Living in My Car

Interactions Between Young Adults and Cars in the Balearic Islands (Spain)


  • Daniel J. Albero Santacreu University of the Balearic Islands



Americanization, auto-ethnoarchaeology, auto-ethnography, automobile, young adults


Young adults have traditionally used cars as a way to achieve a sense of freedom and independence. However, the interaction between young adults and cars is about more than just mobility, involving the creation of effective social spaces even in static situations. This paper focuses on such relationships from an auto-ethnographic and auto-ethnoarchaeological perspective by studying both the materiality present in young adults' cars and the practices typical of this group in this location. I discuss a case study centred on the university community in the Balearic Islands (Spain), demonstrating that young adults' use of cars is dynamic, and that they interpret them as habitable spaces by transferring certain domestic activities to their realm. In turn, cars are essential allies in the construction of young adults' social spaces and the configuration of auto-reflexive and group identities.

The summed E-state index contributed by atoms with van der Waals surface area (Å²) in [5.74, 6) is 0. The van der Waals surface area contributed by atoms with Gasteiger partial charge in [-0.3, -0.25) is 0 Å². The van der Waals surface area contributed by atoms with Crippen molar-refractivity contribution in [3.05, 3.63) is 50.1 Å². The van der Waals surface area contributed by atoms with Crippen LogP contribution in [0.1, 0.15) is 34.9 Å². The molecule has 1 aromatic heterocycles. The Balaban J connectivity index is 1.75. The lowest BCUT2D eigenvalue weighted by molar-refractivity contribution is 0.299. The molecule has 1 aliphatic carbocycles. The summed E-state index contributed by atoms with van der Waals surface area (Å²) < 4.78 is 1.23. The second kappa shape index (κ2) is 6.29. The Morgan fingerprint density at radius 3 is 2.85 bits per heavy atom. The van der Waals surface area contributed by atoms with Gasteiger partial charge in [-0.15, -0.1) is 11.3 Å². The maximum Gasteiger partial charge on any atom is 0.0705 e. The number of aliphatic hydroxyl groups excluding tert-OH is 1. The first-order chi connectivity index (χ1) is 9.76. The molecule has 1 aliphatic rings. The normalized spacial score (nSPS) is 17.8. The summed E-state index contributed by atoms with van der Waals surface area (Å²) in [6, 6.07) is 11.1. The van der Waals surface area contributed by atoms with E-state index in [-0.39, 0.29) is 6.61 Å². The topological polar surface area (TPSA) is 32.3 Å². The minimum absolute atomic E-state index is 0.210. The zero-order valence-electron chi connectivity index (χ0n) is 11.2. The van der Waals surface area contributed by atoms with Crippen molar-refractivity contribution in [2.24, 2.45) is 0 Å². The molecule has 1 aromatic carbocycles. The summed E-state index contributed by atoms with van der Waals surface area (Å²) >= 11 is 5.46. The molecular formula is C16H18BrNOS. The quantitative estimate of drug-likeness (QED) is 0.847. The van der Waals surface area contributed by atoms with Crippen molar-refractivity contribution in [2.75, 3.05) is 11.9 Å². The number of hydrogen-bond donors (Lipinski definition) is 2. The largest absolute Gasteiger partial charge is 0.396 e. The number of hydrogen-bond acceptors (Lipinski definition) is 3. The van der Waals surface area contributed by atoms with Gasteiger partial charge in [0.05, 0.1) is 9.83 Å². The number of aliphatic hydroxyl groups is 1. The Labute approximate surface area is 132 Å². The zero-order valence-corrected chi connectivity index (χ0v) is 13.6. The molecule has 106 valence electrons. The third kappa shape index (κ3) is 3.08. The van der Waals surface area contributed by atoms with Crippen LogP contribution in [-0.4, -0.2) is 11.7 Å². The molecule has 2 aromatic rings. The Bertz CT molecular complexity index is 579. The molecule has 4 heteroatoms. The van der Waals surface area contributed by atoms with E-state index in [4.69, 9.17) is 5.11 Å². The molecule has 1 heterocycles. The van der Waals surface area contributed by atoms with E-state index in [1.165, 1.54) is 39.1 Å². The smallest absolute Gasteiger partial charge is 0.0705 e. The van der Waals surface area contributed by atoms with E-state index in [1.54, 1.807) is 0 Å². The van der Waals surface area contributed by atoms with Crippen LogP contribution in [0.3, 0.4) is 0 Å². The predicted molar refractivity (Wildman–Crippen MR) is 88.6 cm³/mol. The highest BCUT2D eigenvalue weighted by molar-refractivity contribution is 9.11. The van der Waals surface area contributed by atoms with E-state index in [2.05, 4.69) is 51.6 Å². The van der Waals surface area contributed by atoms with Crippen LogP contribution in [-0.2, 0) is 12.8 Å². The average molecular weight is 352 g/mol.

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Author Biography

Daniel J. Albero Santacreu, University of the Balearic Islands

Daniel J. Albero Santacreu (PhD) is a lecturer in the Departament de Ciències Històriques i Teoria de les Arts at Universitat de les Illes Balears (Spain). He is also a member of the research group ArqueoUIB and, among other research projects, has developed ethnoarchaeological works and material culture studies centred on contemporary communities from Mallorca (Spain) and northern Ghana.


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How to Cite

Albero Santacreu, D. J. (2019). Living in My Car: Interactions Between Young Adults and Cars in the Balearic Islands (Spain). Journal of Contemporary Archaeology, 5(2), 135–153.